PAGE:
Back in 2015, the Australian Institute of Company Directors issued
a challenge to the ASX 200 to meet a target of 30% female
representation on their boards by the end of 2018. Results
are in, and they came painfully close to achieving that goal, with
women accounting for 29.7% of all ASX 200 board positions at the
end of 2018.
While 30% might not seem like a very ambitious target, the trends reported in the AICD September – December 2018 quarterly report indicate that there is hope yet for gender parity in Australian boardrooms. Some particularly hopeful statistics that came out of the report include:
- ASX 200 boards with more than 30% female representation more than doubled, from 40 to 96 boards.
- There are only 4 ASX 200 companies with no female directors (down from 26 boards in 2015).
- Of those companies that didn't make the cut, 78 need just one more female director to reach the 30% target.
Before we get carried away, let's look a little closer.
We still think 50% female representation is a more
appropriate target and we have doubts around how widely ASX 200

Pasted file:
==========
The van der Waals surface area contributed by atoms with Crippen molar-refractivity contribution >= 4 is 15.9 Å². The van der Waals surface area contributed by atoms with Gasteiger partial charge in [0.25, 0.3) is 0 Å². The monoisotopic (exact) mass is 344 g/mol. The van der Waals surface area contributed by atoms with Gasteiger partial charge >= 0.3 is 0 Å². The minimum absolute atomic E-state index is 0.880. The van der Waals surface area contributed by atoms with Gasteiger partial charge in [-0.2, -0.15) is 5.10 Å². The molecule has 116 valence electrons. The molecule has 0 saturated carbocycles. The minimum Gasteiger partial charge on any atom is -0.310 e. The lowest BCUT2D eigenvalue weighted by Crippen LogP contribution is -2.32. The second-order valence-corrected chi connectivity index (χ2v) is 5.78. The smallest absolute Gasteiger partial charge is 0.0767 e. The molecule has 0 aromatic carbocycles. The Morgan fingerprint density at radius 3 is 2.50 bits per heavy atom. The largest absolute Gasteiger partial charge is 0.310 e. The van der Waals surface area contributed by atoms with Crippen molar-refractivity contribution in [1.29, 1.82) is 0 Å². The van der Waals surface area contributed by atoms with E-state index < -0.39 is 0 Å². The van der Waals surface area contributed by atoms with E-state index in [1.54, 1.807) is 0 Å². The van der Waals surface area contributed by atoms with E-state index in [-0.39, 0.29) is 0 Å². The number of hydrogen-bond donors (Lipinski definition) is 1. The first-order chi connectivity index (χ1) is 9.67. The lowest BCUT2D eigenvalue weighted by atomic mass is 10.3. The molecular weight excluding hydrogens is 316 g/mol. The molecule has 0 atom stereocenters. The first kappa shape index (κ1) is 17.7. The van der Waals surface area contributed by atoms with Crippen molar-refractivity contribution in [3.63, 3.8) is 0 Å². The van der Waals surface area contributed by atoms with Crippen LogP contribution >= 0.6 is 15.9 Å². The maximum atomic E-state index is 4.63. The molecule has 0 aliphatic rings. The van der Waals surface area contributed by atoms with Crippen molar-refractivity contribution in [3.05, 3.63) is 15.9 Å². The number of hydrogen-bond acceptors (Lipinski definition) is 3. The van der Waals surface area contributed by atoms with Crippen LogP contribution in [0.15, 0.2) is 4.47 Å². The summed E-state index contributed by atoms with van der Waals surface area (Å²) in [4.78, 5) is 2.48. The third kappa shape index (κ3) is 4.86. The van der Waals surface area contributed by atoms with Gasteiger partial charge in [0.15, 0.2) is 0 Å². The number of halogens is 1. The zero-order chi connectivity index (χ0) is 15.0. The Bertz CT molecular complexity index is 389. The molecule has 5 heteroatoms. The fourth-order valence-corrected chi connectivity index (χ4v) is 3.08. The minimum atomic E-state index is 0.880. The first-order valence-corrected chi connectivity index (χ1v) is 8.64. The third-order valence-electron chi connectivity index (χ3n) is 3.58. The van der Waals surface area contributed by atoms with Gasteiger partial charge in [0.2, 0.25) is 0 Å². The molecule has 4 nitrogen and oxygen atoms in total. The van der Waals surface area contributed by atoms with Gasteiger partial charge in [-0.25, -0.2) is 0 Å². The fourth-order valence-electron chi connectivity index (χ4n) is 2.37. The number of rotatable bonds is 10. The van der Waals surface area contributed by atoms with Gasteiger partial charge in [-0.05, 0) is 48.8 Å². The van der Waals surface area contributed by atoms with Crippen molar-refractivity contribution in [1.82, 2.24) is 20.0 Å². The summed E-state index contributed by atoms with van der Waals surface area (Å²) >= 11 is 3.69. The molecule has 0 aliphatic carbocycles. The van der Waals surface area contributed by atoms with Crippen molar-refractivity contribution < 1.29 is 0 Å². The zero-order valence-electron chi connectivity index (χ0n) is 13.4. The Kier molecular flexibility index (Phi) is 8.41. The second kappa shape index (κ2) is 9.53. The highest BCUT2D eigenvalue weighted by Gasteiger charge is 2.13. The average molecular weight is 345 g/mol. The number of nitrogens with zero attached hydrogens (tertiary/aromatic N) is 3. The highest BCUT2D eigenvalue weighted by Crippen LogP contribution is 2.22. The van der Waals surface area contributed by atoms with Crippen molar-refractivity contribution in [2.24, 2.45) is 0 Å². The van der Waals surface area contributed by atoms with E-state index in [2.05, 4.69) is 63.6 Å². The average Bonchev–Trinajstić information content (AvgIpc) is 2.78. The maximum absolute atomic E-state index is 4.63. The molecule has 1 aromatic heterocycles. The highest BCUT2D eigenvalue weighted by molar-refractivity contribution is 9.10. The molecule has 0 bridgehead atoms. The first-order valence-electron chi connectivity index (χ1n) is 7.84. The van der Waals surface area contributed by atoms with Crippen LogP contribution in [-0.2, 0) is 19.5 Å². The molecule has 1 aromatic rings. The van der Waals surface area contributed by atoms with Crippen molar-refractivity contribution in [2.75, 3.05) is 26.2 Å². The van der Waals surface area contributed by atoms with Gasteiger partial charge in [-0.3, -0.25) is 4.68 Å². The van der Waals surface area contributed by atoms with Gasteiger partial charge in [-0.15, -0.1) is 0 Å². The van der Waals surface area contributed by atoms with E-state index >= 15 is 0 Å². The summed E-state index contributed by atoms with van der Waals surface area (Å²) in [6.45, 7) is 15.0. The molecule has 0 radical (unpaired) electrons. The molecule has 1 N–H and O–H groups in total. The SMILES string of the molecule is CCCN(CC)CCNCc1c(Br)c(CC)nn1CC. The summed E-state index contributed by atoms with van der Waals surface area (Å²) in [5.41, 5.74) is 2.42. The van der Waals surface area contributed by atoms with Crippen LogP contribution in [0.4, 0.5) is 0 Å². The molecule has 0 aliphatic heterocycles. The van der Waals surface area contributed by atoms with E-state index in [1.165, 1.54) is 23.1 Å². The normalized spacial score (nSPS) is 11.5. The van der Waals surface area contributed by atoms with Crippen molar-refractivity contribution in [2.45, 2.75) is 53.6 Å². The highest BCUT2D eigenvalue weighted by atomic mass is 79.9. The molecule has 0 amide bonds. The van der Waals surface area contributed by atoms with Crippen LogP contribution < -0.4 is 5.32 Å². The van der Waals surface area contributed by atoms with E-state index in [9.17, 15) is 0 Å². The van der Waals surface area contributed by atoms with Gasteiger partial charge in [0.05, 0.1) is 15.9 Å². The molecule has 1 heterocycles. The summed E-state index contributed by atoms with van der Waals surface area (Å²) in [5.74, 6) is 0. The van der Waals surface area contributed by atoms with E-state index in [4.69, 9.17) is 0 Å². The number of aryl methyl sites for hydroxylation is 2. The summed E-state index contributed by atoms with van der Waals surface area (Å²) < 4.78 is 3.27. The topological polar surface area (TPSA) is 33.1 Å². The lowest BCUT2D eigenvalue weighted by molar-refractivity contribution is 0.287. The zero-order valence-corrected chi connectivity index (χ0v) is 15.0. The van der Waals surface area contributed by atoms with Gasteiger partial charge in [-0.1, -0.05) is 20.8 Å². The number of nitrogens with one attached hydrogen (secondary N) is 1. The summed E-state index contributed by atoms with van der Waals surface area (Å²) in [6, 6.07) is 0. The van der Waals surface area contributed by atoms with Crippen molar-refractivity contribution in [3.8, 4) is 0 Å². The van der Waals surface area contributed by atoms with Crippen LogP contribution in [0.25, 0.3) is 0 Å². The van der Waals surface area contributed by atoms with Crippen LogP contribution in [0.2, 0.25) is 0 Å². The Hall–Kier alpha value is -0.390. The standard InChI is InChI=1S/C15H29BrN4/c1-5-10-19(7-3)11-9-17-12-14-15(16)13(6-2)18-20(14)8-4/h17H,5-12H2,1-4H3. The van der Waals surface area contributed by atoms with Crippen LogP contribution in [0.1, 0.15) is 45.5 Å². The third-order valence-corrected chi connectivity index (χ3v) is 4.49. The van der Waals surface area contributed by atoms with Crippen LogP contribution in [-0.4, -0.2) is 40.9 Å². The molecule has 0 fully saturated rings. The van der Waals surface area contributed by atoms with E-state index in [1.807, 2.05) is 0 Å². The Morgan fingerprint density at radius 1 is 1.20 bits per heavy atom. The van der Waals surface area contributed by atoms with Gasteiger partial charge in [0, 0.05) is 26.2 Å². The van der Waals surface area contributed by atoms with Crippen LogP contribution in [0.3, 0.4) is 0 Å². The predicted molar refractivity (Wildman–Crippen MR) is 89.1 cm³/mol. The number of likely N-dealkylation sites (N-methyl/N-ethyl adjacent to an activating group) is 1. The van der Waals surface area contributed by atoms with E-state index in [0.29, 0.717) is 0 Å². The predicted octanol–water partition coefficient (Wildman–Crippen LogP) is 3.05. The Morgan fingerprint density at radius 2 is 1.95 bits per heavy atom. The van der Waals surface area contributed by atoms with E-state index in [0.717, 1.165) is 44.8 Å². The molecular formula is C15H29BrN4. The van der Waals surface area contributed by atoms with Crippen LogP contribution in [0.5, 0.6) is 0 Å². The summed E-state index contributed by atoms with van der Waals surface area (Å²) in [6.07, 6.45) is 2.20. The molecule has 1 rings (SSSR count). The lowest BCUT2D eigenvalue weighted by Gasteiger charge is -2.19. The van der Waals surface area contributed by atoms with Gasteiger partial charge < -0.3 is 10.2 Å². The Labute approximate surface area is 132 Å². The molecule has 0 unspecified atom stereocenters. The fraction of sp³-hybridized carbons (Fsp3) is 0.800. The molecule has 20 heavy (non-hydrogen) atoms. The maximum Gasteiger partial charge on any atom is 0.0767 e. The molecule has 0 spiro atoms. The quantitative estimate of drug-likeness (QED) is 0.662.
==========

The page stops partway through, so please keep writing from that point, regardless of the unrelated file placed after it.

companies are looking when recruiting female directors. While
the AICD boasts that 70% of female directors hold only one board
seat, there are 9 directors who hold 4 different board seats on the
top 200 ASX listed companies (the most held by any director) and 8
of them are women.
While it is true that the top 200 ASX listed boards are progressing, the Chief Executive Women's 2018 Consensus shows only 7% of CEO roles in the top 200 listed companies are held by women, while the rest of the c-suite hovers around 12%. Given executives and executive directors have a higher level of engagement and greater commercial decision-making responsibilities than non-executive directors, we suggest more emphasis should be placed on increasing numbers at an executive level so that there is more substantive and meaningful female board engagement across companies.
We're also concerned about the targeted focus on the top 200 listed companies considering the largest disparity exists in the less-resourced small cap companies. Female representation in the ASX 201-500 companies sits at less than 16%.
While the AICD's figures demonstrate a move in the right direction, we also think there are plenty of areas to improve. It's time to shine a light on small cap and private companies who also need guidance and support in diversifying.
We do not disclaim anything about this article. We're quite proud of it really.